“In mining, companies are generating huge amounts of data. Those data sets let you look at how you manage load in a truck, so that you optimise its loading. You need the engineer to actually do the translation between the data and the problem and often the solution, but identifying where that solution is, is all around handling big data.”
Mareels agreed that automated mining and bionic devices such as cochlear implants are clear examples of where Australia is leading the world but there are other places where we can do that, such as solar energy.
“Although we have done very good work in solar energy, we actually haven’t realised the opportunity to Australian companies,” he said.
“A lot of the energy that we use and consume is for heating and cooling purposes and they have thermal inertia so, in fact, there’s an awful lot of storage available on the demand side of the network that we’re not exploiting right at the moment. Looking at smart grids, there is an opportunity to explore how much heat storage actually is in the grid and use that.”
The third area where the group thinks there needs to be a better conversation is with government. Mareels suggested that engineers in academia and industry should be sitting around the table with government discussing the problems faced and the options available.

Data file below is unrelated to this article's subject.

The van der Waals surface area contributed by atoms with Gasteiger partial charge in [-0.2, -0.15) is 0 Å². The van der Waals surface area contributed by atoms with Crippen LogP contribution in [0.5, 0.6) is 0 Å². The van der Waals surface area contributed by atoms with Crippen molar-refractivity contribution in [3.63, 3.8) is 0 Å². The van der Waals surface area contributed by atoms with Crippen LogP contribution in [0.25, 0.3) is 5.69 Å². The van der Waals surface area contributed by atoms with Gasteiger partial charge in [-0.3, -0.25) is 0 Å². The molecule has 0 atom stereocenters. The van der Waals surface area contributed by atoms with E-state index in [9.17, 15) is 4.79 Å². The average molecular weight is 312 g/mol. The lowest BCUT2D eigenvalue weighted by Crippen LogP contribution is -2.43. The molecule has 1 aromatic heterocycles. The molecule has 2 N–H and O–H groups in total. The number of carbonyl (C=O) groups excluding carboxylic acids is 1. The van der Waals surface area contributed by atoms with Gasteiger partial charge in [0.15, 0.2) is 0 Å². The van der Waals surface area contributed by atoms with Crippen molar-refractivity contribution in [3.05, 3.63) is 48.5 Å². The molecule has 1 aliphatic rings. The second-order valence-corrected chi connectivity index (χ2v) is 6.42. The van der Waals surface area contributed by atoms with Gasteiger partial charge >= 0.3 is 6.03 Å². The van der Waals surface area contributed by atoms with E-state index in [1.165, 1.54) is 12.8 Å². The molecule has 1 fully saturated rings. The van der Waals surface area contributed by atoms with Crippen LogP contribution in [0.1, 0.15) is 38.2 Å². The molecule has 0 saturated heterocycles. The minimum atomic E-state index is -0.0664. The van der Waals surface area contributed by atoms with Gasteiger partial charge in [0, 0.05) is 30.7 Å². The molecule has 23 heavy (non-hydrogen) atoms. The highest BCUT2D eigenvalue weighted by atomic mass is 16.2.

“The next hundred years planning for the country is not going to be easy. We have climate change on our doorstep. We have some really big changes to make if we want to be sustainable in our economy with respect to energy,” he said.
“How do we do that? How can we afford it? Those conversations have to be had and, in the end, governments are going to responsible for the solutions implemented.”
Top 10 technologies
- Future Cities: Cities must adapt to climate change. Homes and offices won’t be just carbon neutral – they will move beyond zero and generate more energy than they use.
- Energy: Not only are engineers developing new technologies, they are creating ‘intelligent’ grids that seamlessly integrate and deliver electricity from different sources.
- Advanced Materials: Engineers are creating materials with designer properties that promise to transform manufacturing, medicine and the process of science itself.
- Big Data: Moving beyond cloud computing; Australian engineers are pace setters in federated computing.
- Manufacturing: Australian manufacturers must adapt to global competition pressure, and deliver into a global market in order to survive. Leading-edge technology and innovation are key.
- Robots: Robotic technology has made its mark in manufacturing, and presently mobile robots and drones range from entertaining toys to combat-hardened systems in the front line of conflict zones.
- Precision Farming and Food Security: Engineers are working with agricultural scientists to improve strategies and technologies for dryland farming.
- Medtech and Health: Engineers are creating technologies to help people lead longer, healthier lives.
- Cyber Security: Engineers design intrusion detection systems adopted by financial organisations and anomaly identification software to separate legitimate from malevolent clients.
- The Networked Society: Social scientists, legal experts, and engineering and IT specialists will need to collaborate to harness the true potential of a networked society in service of society.